Op-ed | Green Space Propulsion: For a Sustainable Space Era

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In the early days of flight, the need for sustainable air travel was not listed among the top aviation priorities. On the contrary, the sole vision of flying between two locations enabled the nearly impossible of overcoming the technical challenges of flight.

Today, it is possible to track a number of similarities between commercial aviation and some of the current plans for commercial spaceflight.

If stringent demands are posed for the foundation of an environmentally sustainable space era, enabling a comprehensive tool set of sustainable space solutions appears as an important choice.
However, sustainability is a broad term within this context. Achievement of environmental sustainability by human societies is an interesting debate topic, particularly as the validity of indefinite growth in a closed system is questioned in light of environmental degradation due to human activities. Hence, a simplification of the term “sustainability” for air and space travel is crudely characterized as “air and space travel with minimal environmental impact.”

In commercial aviation, technology development programs have independently driven the sustainable agenda. A distinct example of this has been the significant advancements in turbofan engines. The substance of sustainable aviation only recently has been transformed to tangible visions for years 2020-2050, more than a century after the first controlled, powered and sustained heavier-than-air human flight by the Wright brothers. This statement is broadly based on efforts to initiate distinct noise and emission reductions, among others, as presented by the Advisory Council for Aeronautics Research in Europe in its Vision 2020 and Flightpath 2050 reports, which provide a visionary road map for aviation research, development and innovation through a comprehensive, strategic agenda.

In the United States, NASA has served as one of the inspirational organizations with specific goals and visions for air and space activities. NASA’s Environmentally Responsible Aviation Project and Fundamental Aeronautics: Subsonic Fixed Wing Project are examples of visions where NASA N+1 to N+4 activities have been considered along with future concepts and technologies.

In the past century, technical contributions to sustainable aviation were continuously recorded even without as detailed of a road map as Vision 2020. These include the vital solar-powered-aircraft era and the combined research endeavors that enabled more-robust aircraft design processes and other means of propulsion including all-electric and hydrogen-powered aircraft.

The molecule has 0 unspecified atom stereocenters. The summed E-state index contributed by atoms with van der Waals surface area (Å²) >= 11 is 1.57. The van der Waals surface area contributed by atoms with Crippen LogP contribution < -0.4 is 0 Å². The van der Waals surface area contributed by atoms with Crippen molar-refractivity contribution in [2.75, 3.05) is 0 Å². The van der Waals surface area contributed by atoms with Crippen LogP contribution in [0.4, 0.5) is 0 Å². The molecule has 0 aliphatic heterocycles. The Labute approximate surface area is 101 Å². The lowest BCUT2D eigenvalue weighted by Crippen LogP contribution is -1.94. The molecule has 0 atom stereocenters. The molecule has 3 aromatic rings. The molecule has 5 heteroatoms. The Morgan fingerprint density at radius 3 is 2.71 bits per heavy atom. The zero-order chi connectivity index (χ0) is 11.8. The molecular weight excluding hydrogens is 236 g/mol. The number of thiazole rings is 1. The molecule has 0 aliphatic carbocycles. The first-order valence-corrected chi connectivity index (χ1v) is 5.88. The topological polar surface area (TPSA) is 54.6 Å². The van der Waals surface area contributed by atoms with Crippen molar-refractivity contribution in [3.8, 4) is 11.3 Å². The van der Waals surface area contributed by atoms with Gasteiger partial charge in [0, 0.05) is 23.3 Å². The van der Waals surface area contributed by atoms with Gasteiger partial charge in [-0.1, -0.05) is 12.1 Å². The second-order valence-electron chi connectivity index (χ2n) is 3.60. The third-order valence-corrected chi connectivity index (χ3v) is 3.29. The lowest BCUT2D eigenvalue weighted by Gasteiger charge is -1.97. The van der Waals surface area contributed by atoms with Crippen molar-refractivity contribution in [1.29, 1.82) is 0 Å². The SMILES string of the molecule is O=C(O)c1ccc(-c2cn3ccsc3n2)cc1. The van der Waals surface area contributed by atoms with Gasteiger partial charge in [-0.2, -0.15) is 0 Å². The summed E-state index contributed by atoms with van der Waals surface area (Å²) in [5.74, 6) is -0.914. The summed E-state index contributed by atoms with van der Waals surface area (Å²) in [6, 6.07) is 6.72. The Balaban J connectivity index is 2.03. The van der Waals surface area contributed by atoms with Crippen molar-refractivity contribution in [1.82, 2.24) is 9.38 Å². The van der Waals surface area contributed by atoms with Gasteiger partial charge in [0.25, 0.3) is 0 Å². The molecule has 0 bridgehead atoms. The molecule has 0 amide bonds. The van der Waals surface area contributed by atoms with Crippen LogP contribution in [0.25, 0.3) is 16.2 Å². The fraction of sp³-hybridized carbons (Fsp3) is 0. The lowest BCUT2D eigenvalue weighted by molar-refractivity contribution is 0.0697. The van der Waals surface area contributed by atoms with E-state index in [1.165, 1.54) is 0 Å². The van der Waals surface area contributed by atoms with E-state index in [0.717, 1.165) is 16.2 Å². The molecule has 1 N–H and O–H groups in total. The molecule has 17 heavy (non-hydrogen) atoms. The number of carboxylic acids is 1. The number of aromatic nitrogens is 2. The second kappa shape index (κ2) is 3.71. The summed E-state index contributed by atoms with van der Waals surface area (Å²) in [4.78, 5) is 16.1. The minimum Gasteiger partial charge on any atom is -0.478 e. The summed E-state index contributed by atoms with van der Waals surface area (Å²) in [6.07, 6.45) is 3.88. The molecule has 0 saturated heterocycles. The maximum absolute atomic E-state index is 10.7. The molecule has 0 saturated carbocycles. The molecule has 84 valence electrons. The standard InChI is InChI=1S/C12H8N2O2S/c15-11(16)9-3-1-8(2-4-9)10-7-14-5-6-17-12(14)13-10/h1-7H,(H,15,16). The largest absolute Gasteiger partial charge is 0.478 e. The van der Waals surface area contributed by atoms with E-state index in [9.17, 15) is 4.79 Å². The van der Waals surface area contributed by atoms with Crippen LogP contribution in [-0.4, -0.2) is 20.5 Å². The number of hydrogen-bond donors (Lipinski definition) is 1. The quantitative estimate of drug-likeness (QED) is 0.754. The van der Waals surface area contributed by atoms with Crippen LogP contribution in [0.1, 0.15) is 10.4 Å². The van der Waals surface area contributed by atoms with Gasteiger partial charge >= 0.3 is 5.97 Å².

The space community already has set a number of definite visions for space endeavors. However, lessons learned from the younger aviation industry are beneficial. One of these points to the notion that an increasing level of transportation activities is likely to impart a larger environmental impact unless more sustainable options are considered throughout the introductory product stages. Although a learning curve for the technical comprehension and implications of new technologies is expected, a more sustainability-aware approach is favorable.

Reusability of rockets and spacecraft for future missions is indeed a step in the right direction. A more comprehensive approach, however, would be to look beyond reusability and to revisit the current propellants for spaceflight. This is rather similar to flying with biofuels in aviation.
NASA, the U.S. Defense Advanced Research Projects Agency and other governmental/commercial/private entities have investigated green propellants. Green space propulsion is an important element of a sustainable era. Further advances, ranging from green propellants to propellant-less options for space propulsion, are likely to result in sustainable solutions to reach low Earth orbit and beyond with minimal environmental impact.

In a recent collaboration between our organization and OHB-Sweden, ECAPS, the Swedish Defense Research Agency and the Swedish National Space Board, a selected number of promising green space propellants were reviewed and identified for various space missions. Findings from this study suggest that green propellants are constantly gaining interest for future space applications.

In Sweden — similar to concurrent efforts by NASA, the European Space Agency and a handful of aerospace companies worldwide — the green propulsion research was initiated in order to find a less-hazardous and lower-cost alternative to traditional monopropellant systems using hydrazine, with the goal of meeting new requirements for small-satellite missions.

Even though current employment of green space propulsion seems promising and green propellants are constantly explored, many emerging technologies also support the overall removal of propellants. Nonetheless, before such drastic changes are introduced, it is crucial that all the advantages and disadvantages of new technologies are considered in light of state-of-the-art technologies that currently provide the space industry with alternative means of sustainable green propulsion.

Amir S. Gohardani, Ph.D., is president, chief executive officer and co-founder of the Springs of Dreams Corp., a nonpartisan, objective, nonprofit organization dedicated to enlightening society and enriching human lives through knowledge and education (SpringsofDreams.org). Omid Gohardani, Ph.D., is vice president, chief financial officer, director of research and co-founder of the company. Any opinions, findings and conclusions expressed in this article are those of the authors only and do not necessarily reflect the corporate views of any organization with which they are affiliated.